A super-dense neutron star nearly 4,400 light-years away is not afraid about showing off its true power. According to a recent study, the star, which is called PSR J1023+0038 is not alone and has a companion star. PSR J1023+0038 is shooting jets of gas into space with a a great power that scientists earlier thought was distinctive to black holes. These jets are are produced when the neutron star's gravity attracts gas with great power from its companion star, and some of the gas gets blasted outward. Dr. Adam Deller, astronomer at the Netherlands Institute for Radio Astronomy and main author of the study, said in a statement "Black holes were previously considered the undisputed kings of forming powerful jets, even when they were only fed by a little bit of material from their companion star. In comparison, neutron stars seemed to make relatively puny jets, which only became bright enough to see when the neutron stars were gobbling gas from their companions at a very high rate."
|Artist's illustration of the binary star system PSR J1023 0038.|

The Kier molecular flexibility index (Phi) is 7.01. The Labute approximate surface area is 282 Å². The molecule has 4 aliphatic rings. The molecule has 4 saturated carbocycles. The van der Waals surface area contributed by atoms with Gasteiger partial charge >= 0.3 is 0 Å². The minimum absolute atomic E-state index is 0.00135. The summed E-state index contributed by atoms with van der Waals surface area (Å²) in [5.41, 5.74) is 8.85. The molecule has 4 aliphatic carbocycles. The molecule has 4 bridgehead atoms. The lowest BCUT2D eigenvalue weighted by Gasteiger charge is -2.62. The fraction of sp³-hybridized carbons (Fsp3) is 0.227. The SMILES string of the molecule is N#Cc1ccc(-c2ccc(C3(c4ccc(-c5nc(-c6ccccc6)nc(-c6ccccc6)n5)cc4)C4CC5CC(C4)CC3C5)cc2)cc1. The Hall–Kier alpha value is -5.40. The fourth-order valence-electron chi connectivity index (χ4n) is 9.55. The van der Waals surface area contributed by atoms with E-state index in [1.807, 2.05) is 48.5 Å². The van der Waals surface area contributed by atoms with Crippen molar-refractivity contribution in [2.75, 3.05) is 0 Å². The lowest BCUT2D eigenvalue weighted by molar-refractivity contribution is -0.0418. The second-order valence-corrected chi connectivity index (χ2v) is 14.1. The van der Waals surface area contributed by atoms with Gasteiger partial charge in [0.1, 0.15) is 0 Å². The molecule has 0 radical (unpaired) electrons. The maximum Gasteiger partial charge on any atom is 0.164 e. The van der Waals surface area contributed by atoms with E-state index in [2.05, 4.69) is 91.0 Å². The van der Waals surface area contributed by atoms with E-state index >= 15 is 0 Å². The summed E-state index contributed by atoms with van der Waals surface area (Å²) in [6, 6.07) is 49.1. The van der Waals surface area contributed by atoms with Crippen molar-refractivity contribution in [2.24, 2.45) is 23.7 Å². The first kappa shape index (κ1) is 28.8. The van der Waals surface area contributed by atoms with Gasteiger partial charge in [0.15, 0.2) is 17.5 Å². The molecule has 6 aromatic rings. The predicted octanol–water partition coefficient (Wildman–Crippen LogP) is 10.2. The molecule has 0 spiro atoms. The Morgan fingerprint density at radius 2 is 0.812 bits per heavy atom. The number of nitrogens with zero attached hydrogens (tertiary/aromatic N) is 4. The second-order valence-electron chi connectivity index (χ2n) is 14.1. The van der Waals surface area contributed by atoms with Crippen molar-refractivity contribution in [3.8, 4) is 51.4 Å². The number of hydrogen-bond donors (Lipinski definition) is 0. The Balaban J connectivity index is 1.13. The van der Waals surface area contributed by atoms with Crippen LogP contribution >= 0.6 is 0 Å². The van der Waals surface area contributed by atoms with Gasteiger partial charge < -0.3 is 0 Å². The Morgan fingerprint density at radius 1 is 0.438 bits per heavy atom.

A neutron star is a relatively small cosmic object made up of narrowly overflowing neutron particles. They are made when a once-large star detonates into a supernova, leaving behind just the central core. Dr. James Miller-Jones, astronomer at the Curtin Institute of Radio Astronomy in Australia and also thevco-author of the study, said "And the central parts of the star collapse under their own gravity. These things are typically about one and a half times the mass of the sun and yet they're only 10-15 kilometers across, so they're incredibly dense."
For the study, scientists used the Very Large Array radio telescope in New Mexico to take a precise and close look at the neutron star, which was initially discovered in 2009.